We next consider some generalizations of the model to see what can be done to reduce the excessive wealth inequality that occurs. One possible way of avoiding wealth accumulation is to not allow agents to lose a part of their wealth on most economic exchanges. If every good was priced exactly at its value and if every worker received in wages the added value of the products they produced, everybody’s wealth would remain constant. However, this scenario is not realistic and not even desirable because profits can be used to grow the economy for the benefit of all. Instead, we need to look for other mechanisms that might lead to greater wealth equality.
One mechanism that might result in reducing wealth inequality is taxation. We will introduce three types of taxes in the model. One type taxes the amount gained in a transaction. This tax is similar to a sales tax or more accurately a tax on the profit made by one agent in each transaction. For simplicity, we will refer to this tax as a sales tax because this terminology is more familiar. Another approach is to tax the change in wealth over some interval of time; such a tax is similar to an income tax. Or we can tax the amount of wealth itself. The closest tax of this kind is a property tax. In addition to the different types of taxes, there may be different tax rates, depending on the amount of wealth or income. The rate for sales taxes usually is the same for all exchanges, except for food and clothing which are excluded in some states.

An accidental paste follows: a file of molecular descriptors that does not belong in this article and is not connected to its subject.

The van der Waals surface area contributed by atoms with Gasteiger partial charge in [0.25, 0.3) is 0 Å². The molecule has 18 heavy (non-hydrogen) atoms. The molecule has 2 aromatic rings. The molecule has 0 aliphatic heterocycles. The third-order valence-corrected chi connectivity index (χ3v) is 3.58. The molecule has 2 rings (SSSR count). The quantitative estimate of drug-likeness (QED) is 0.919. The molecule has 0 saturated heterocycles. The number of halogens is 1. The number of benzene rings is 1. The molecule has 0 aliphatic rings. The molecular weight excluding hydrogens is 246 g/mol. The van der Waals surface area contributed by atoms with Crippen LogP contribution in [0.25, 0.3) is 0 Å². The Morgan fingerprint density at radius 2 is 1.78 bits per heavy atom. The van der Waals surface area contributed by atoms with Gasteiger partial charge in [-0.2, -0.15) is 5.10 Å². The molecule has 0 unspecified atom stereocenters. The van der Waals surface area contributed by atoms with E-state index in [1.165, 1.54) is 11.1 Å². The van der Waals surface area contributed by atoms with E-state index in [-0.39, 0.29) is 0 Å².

The following simulations that we discuss incorporate the effects of a flat sales tax for which the tax rate is the same regardless of the amount of the exchange, and progressive income and wealth taxes for which the tax rate increases with income and wealth. For simplicity, we set the income tax rate at 30% for income over $50,000, 20% for income between $20,000 and $50,000, and 10% for income between $10,000 and $20,000. These rates are roughly comparable to the income tax rate in the United States. The wealth tax rate in the model is 3% for wealth over $500,000, 2% for wealth between $200,000 and $500,000, and 1% for wealth between $100,000 and $200,000. For simplicity, we choose the sales tax rate to be 10%.
The way we tax is only half of the story. The other half is what we do with the revenue from taxes.
Politicians and the media constantly debate the former, but seldom do they discuss how tax revenue is distributed. Part of tax revenue goes to running governments, such as salaries for government officials, costs to build and maintain government offices, and the military. Another large part is for subsidies of various economic interests such as agribusiness, oil companies, and transportation. Some tax revenue is used to fund social programs, but it is not common for tax revenue to specifically address wealth inequality.
We will introduce two ways of distributing tax revenue; reality is somewhere in between these two limiting ways. One way is to distribute the tax revenue so that the wealth of the agents is increased by the same percentage of their existing wealth. We will refer to this method of distribution as proportional revenue distribution, because wealthier agents receive more of the tax revenue than poorer agents. Another way is to give each agent an equal amount, regardless of the agents wealth. We will call this way equal revenue distribution. Equal tax revenue distribution is rarely done directly, but instead is in the form of social services such as free or inexpensive health care, education, child support, and a safety net for those who are disabled or unemployed.
The model collects the sales tax after every exchange, and income and wealth taxes after every N transactions. Tax revenue is distributed after N transactions. For simplicity, we start all agents with the same amount of wealth. Before you do the simulations, which taxation mechanism and revenue distribution do you think most benefits the poorer agents?